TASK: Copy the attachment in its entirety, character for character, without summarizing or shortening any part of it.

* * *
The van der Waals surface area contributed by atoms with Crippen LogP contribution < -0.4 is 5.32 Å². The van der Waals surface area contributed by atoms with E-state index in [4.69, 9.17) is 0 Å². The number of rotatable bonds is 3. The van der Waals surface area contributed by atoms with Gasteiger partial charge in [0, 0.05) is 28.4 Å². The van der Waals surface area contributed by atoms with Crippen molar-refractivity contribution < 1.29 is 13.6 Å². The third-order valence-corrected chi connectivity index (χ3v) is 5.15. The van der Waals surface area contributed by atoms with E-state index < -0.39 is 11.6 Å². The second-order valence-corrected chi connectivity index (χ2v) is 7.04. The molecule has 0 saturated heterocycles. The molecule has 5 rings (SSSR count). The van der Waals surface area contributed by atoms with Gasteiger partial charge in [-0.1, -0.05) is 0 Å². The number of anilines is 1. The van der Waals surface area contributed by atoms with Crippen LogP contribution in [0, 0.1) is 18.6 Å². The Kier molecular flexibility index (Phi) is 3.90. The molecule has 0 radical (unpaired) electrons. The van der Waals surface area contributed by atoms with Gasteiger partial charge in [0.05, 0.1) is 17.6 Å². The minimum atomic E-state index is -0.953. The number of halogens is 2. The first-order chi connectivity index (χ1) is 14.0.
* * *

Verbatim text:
The van der Waals surface area contributed by atoms with Crippen LogP contribution < -0.4 is 5.32 Å². The van der Waals surface area contributed by atoms with E-state index in [4.69, 9.17) is 0 Å². The number of rotatable bonds is 3. The van der Waals surface area contributed by atoms with Gasteiger partial charge in [0, 0.05) is 28.4 Å². The van der Waals surface area contributed by atoms with Crippen molar-refractivity contribution < 1.29 is 13.6 Å². The third-order valence-corrected chi connectivity index (χ3v) is 5.15. The van der Waals surface area contributed by atoms with E-state index < -0.39 is 11.6 Å². The second-order valence-corrected chi connectivity index (χ2v) is 7.04. The molecule has 0 saturated heterocycles. The molecule has 5 rings (SSSR count). The van der Waals surface area contributed by atoms with Gasteiger partial charge in [-0.1, -0.05) is 0 Å². The number of anilines is 1. The van der Waals surface area contributed by atoms with Crippen LogP contribution in [0, 0.1) is 18.6 Å². The Kier molecular flexibility index (Phi) is 3.90. The molecule has 0 radical (unpaired) electrons. The van der Waals surface area contributed by atoms with Gasteiger partial charge in [0.05, 0.1) is 17.6 Å². The minimum atomic E-state index is -0.953. The number of halogens is 2. The first-order chi connectivity index (χ1) is 14.0.